Portavadie Marina Restaurant

I had a lovely veggie gnocchi dish for lunch and Mr G stuck with his lunchtime staple of soup and sandwiches.

Portavadie Marina Restaurant Exploring Argyll

Walk – Glenan Forest Nature Reserve

After lunch, we headed to Glenan Forest a stone’s throw from Portavadie Marina for an afternoon ramble. The are two trails in the forest – the shore path and the forest path.

We took the forest path, which meandered uphill, through a forest alive with birdsong and full of pretty wildflowers. The path was nightmarishly wet and boggy, but oh so, pretty.

pearl-bordered fritillary, Argyll

After around thirty minutes, we crossed a burn and reached the site of an abandoned village.

Glenan Village, exploring w

The last resident left Glenan village at the beginning of the early 20th century, bringing to an end 700 years of human occupation at the site.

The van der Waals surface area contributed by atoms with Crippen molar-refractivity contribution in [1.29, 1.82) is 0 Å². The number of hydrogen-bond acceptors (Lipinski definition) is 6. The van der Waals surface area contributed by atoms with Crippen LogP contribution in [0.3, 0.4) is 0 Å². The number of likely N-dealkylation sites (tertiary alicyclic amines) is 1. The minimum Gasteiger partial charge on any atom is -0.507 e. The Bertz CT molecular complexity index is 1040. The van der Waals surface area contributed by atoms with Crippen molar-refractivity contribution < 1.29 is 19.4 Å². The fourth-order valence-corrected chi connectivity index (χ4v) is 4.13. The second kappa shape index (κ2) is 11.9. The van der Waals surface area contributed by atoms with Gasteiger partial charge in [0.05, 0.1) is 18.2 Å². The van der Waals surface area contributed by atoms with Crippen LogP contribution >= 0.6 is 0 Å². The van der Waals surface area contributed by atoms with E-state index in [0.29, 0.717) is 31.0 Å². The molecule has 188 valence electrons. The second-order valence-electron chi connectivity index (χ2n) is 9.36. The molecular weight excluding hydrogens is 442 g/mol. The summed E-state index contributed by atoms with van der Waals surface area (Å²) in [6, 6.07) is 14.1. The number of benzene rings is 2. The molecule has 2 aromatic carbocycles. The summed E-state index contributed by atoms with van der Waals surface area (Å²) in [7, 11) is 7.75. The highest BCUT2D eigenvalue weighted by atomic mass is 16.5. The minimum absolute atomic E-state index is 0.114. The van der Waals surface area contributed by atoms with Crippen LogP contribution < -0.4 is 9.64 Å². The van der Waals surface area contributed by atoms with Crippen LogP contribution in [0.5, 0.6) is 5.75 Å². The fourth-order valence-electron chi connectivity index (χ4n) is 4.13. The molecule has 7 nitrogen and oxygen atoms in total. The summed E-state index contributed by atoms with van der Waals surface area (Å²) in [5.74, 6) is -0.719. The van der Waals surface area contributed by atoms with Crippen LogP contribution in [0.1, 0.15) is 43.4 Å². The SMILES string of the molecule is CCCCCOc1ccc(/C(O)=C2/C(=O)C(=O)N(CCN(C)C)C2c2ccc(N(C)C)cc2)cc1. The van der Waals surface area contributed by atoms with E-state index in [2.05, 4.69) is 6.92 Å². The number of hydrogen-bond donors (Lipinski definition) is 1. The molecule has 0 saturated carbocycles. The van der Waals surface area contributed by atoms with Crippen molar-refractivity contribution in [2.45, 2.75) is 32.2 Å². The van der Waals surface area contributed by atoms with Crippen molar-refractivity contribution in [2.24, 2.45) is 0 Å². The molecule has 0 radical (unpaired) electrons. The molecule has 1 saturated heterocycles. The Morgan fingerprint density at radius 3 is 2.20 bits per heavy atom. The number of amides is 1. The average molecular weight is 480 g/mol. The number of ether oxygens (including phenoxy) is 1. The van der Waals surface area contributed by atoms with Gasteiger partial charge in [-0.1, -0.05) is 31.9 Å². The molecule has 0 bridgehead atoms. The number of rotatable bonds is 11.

The village is now silent and the cottages are ivy-clad ruins, but rather than feeling sad and melancholy, Glenan Village feels serene and peaceful.

Glenan Village, exploring Argyll Glenan Village, Portavadie

We returned via the shore path to complete our walk. We were keen to avoid some of the boggier patches we’d squelched through on our way to the village.

The shore path was ankle-breakingly rocky and uneven. A pretty view of Glenan Bay made up for the rough ramble, until Mr G fell, skint his knee (barely) and took the huff.

shore path, Glenan ForestExploring Argyll, Glenan Bay

We finished the walk in silence, him brooding about his sore knee and me biting my tongue, knowing he’d massively overreacted. We laughed about it later though, and for days to come.

Leaving Portavadie, we made a final stop at Tighnabruaich Viewpoint, before heading back to Drimsynie for a lazy night in.

Tighnabruaich Viewpoint Tighnabruaich Viewpoint, exploring Argyll

Day four  – Exploring Argyll: Western Loch Fyne